Mountains by Destruction

The Blade - vertical beds of sandstone

The Blade – vertical beds of sandstone

Gustave-Émile Haug. Now, there’s a name you don’t hear everyday. Unless you specialize in the obscure. But everyone has a birthday, today would have been Haug’s, so let us remember the French geologist for his role in helping to develop the failed geosynclinal theory of mountain building. Born in 1861, his 1907 Traité de géologie was “an invaluable reference” to those who valued it. It spoke of the way seaside synclines – actually massive trenches – fill with continental sedimentary runoff, then mysteriously rebound as mountain ranges. Haug’s playground was the Provence Region of the Alps. This photograph of the 50-metre inclined  sandstone blade, variously known as the Lame (Blade) de Facibelle or L’homme (The Man) de Tanaron is emblematic of Haug’s research. It is as near to 90 degrees and as well-exposed as one might ever hope to see a synclinal structure. Haug worked this landmark into his Treatise of Geology and the old blade has been part of geological story-telling ever since.

The Americans originally developed the idea of geosynclines as the forging pit for mountains. It became the early-20th-century’s best solution to the problem of mountains.  Contraction, the more popular idea of mountain-formation as a result of Earth’s cooling and shrinking, did not have many followers in America. Instead, geosynclinal rebound was the American answer to mountain existence. The idea was that eroded material accumulated in offshore trenches to enormous thicknesses. Some calculated that the thickness of sediment passed 12,000 metres. Geologists assumed that heat and pressure forced the material to eventually rebound as mountains – like toothpaste squeezed from a tube.

One of the main champions of this idea was James Dana, head of geology at Yale for 42 years. Dana had a stellar career. He graduated from Yale at age 20. By 24, he had written a 1,430-page crystallography and mineralogy book, System of Mineralogy. That was in 1837. Until Dana, no one had ever written such an in-depth analysis of the shapes, sides, angles, and facets of mineral crystals. Tackling the geometry that describes crystallography is daunting. It is not a science for the timid. Dana’s geology was brilliant. Almost everything geological caught his attention. His last paper, written in his 70s involved volcanology.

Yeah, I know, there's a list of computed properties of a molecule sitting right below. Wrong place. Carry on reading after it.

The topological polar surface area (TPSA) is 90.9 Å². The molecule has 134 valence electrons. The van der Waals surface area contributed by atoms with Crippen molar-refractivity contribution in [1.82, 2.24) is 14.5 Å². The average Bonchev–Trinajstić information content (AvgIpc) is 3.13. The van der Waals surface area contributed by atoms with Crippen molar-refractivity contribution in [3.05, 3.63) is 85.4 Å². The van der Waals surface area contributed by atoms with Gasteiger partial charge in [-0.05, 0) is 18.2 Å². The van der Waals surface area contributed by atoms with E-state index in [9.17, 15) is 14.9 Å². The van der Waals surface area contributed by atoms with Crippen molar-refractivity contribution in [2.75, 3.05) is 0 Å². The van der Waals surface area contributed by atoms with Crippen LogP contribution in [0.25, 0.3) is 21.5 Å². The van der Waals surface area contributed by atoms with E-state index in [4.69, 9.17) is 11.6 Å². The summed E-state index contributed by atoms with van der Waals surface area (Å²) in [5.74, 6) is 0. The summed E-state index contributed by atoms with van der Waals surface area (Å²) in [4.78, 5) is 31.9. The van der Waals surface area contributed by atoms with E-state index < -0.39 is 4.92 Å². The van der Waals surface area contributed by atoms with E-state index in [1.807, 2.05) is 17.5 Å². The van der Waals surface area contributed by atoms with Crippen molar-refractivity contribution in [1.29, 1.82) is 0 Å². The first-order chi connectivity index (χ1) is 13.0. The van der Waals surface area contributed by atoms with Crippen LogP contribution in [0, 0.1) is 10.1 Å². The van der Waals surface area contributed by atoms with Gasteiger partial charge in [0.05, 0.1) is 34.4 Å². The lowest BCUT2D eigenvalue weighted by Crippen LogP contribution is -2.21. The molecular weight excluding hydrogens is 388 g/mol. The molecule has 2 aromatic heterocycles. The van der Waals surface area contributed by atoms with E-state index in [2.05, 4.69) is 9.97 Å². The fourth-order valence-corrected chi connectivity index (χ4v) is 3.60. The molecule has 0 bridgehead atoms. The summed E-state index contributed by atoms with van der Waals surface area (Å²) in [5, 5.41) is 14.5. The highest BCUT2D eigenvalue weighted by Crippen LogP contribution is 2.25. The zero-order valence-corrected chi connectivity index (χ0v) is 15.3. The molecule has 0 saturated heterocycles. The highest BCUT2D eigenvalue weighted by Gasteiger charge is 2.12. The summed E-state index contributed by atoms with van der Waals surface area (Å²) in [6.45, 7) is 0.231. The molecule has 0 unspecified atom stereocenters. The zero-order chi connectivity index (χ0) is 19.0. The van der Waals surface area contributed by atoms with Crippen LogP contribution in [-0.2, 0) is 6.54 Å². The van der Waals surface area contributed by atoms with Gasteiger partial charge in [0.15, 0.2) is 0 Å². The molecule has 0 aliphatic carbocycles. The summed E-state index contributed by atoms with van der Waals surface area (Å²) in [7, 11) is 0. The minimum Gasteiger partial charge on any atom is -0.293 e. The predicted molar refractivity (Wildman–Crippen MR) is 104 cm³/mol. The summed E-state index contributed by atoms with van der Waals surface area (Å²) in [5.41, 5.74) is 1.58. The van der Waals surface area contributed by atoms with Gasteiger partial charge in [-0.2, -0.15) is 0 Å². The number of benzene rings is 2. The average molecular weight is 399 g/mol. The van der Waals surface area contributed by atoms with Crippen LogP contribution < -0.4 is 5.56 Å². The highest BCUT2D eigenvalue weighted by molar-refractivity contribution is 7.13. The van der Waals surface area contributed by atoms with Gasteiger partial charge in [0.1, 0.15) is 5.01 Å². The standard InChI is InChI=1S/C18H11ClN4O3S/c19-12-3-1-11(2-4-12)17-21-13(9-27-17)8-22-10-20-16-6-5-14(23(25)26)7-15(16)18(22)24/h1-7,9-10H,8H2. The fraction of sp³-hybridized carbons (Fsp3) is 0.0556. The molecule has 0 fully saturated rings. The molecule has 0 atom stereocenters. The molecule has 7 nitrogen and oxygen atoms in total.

This mountain-building theory of Dana, built upon by Haug and others, was a clever idea and gathered advocates who were rather certain the idea would work. It had followers well into the 20th century – most Americans dismissed Wegener’s drift idea and championed geosynclinal theory instead. It was a convincing theory. A good idea. Mountains, somehow rising from the destruction of continents. But it had a major weakness. There were no known examples of geosynclinal mountain-building at work anywhere in the world. Ultimately, it gave way to plate tectonics as the explanation for mountain building.

Read the book,  The Mountain Mystery.

About Ron Miksha

Ron Miksha is a bee ecologist working at the University of Calgary. He is also a geophysicist and does a bit of science writing and blogging. Ron has worked as a radio broadcaster, a beekeeper, and Earth scientist. (Ask him about seismic waves.) He's based in Calgary, Alberta, Canada.
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